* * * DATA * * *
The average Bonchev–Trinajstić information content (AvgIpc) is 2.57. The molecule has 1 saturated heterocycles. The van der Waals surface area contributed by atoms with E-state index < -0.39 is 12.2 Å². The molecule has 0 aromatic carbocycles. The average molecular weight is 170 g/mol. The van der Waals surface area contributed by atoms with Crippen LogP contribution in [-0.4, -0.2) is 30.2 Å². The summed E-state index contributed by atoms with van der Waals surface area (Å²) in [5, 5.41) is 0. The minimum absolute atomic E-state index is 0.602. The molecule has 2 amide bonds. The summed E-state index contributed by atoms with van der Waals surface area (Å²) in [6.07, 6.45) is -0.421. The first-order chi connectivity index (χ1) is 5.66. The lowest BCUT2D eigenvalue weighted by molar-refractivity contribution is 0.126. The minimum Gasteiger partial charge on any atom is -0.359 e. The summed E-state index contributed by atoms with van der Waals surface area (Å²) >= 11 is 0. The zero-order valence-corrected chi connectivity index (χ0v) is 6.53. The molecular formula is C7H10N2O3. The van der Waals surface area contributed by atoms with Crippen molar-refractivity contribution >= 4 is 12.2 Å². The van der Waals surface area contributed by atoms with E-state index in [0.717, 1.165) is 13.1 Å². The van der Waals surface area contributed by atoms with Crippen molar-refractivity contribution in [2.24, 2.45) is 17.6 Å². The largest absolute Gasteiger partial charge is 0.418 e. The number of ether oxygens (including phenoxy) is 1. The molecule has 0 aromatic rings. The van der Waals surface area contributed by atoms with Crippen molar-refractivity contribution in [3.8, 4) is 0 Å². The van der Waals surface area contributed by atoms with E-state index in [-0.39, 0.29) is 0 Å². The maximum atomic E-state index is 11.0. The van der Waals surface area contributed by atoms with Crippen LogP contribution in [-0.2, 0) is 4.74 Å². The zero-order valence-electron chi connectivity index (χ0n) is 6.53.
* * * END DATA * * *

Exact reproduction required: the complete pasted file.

The average Bonchev–Trinajstić information content (AvgIpc) is 2.57. The molecule has 1 saturated heterocycles. The van der Waals surface area contributed by atoms with E-state index < -0.39 is 12.2 Å². The molecule has 0 aromatic carbocycles. The average molecular weight is 170 g/mol. The van der Waals surface area contributed by atoms with Crippen LogP contribution in [-0.4, -0.2) is 30.2 Å². The summed E-state index contributed by atoms with van der Waals surface area (Å²) in [5, 5.41) is 0. The minimum absolute atomic E-state index is 0.602. The molecule has 2 amide bonds. The summed E-state index contributed by atoms with van der Waals surface area (Å²) in [6.07, 6.45) is -0.421. The first-order chi connectivity index (χ1) is 5.66. The lowest BCUT2D eigenvalue weighted by molar-refractivity contribution is 0.126. The minimum Gasteiger partial charge on any atom is -0.359 e. The summed E-state index contributed by atoms with van der Waals surface area (Å²) >= 11 is 0. The zero-order valence-corrected chi connectivity index (χ0v) is 6.53. The molecular formula is C7H10N2O3. The van der Waals surface area contributed by atoms with Crippen molar-refractivity contribution >= 4 is 12.2 Å². The van der Waals surface area contributed by atoms with E-state index in [0.717, 1.165) is 13.1 Å². The van der Waals surface area contributed by atoms with Crippen molar-refractivity contribution in [2.24, 2.45) is 17.6 Å². The largest absolute Gasteiger partial charge is 0.418 e. The number of ether oxygens (including phenoxy) is 1. The molecule has 0 aromatic rings. The van der Waals surface area contributed by atoms with Crippen molar-refractivity contribution in [3.8, 4) is 0 Å². The van der Waals surface area contributed by atoms with E-state index in [-0.39, 0.29) is 0 Å². The maximum atomic E-state index is 11.0. The van der Waals surface area contributed by atoms with Crippen LogP contribution in [-0.2, 0) is 4.74 Å². The zero-order valence-electron chi connectivity index (χ0n) is 6.53.